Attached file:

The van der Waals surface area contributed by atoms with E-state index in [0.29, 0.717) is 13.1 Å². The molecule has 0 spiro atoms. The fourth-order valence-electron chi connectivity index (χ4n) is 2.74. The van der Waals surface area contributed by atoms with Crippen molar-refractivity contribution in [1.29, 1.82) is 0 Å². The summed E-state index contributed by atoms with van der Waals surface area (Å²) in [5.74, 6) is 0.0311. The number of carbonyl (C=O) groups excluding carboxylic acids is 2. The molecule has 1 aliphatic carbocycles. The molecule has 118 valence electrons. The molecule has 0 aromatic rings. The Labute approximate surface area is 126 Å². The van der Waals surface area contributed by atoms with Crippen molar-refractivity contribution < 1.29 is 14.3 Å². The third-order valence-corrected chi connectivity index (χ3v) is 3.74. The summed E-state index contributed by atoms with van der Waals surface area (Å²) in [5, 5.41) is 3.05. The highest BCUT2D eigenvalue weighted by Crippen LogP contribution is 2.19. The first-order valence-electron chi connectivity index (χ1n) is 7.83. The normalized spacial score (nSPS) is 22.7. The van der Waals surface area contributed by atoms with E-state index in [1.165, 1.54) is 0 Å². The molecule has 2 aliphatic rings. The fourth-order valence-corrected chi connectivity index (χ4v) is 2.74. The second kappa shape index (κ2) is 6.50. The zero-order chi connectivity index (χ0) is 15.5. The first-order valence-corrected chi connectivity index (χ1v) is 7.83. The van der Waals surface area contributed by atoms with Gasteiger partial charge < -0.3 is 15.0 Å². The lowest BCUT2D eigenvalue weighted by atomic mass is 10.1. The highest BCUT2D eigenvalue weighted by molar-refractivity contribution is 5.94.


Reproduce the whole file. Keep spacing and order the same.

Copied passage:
The van der Waals surface area contributed by atoms with E-state index in [0.29, 0.717) is 13.1 Å². The molecule has 0 spiro atoms. The fourth-order valence-electron chi connectivity index (χ4n) is 2.74. The van der Waals surface area contributed by atoms with Crippen molar-refractivity contribution in [1.29, 1.82) is 0 Å². The summed E-state index contributed by atoms with van der Waals surface area (Å²) in [5.74, 6) is 0.0311. The number of carbonyl (C=O) groups excluding carboxylic acids is 2. The molecule has 1 aliphatic carbocycles. The molecule has 118 valence electrons. The molecule has 0 aromatic rings. The Labute approximate surface area is 126 Å². The van der Waals surface area contributed by atoms with Crippen molar-refractivity contribution < 1.29 is 14.3 Å². The third-order valence-corrected chi connectivity index (χ3v) is 3.74. The summed E-state index contributed by atoms with van der Waals surface area (Å²) in [5, 5.41) is 3.05. The highest BCUT2D eigenvalue weighted by Crippen LogP contribution is 2.19. The first-order valence-electron chi connectivity index (χ1n) is 7.83. The normalized spacial score (nSPS) is 22.7. The van der Waals surface area contributed by atoms with E-state index in [1.165, 1.54) is 0 Å². The molecule has 2 aliphatic rings. The fourth-order valence-corrected chi connectivity index (χ4v) is 2.74. The second kappa shape index (κ2) is 6.50. The zero-order chi connectivity index (χ0) is 15.5. The first-order valence-corrected chi connectivity index (χ1v) is 7.83. The van der Waals surface area contributed by atoms with Gasteiger partial charge < -0.3 is 15.0 Å². The lowest BCUT2D eigenvalue weighted by atomic mass is 10.1. The highest BCUT2D eigenvalue weighted by molar-refractivity contribution is 5.94.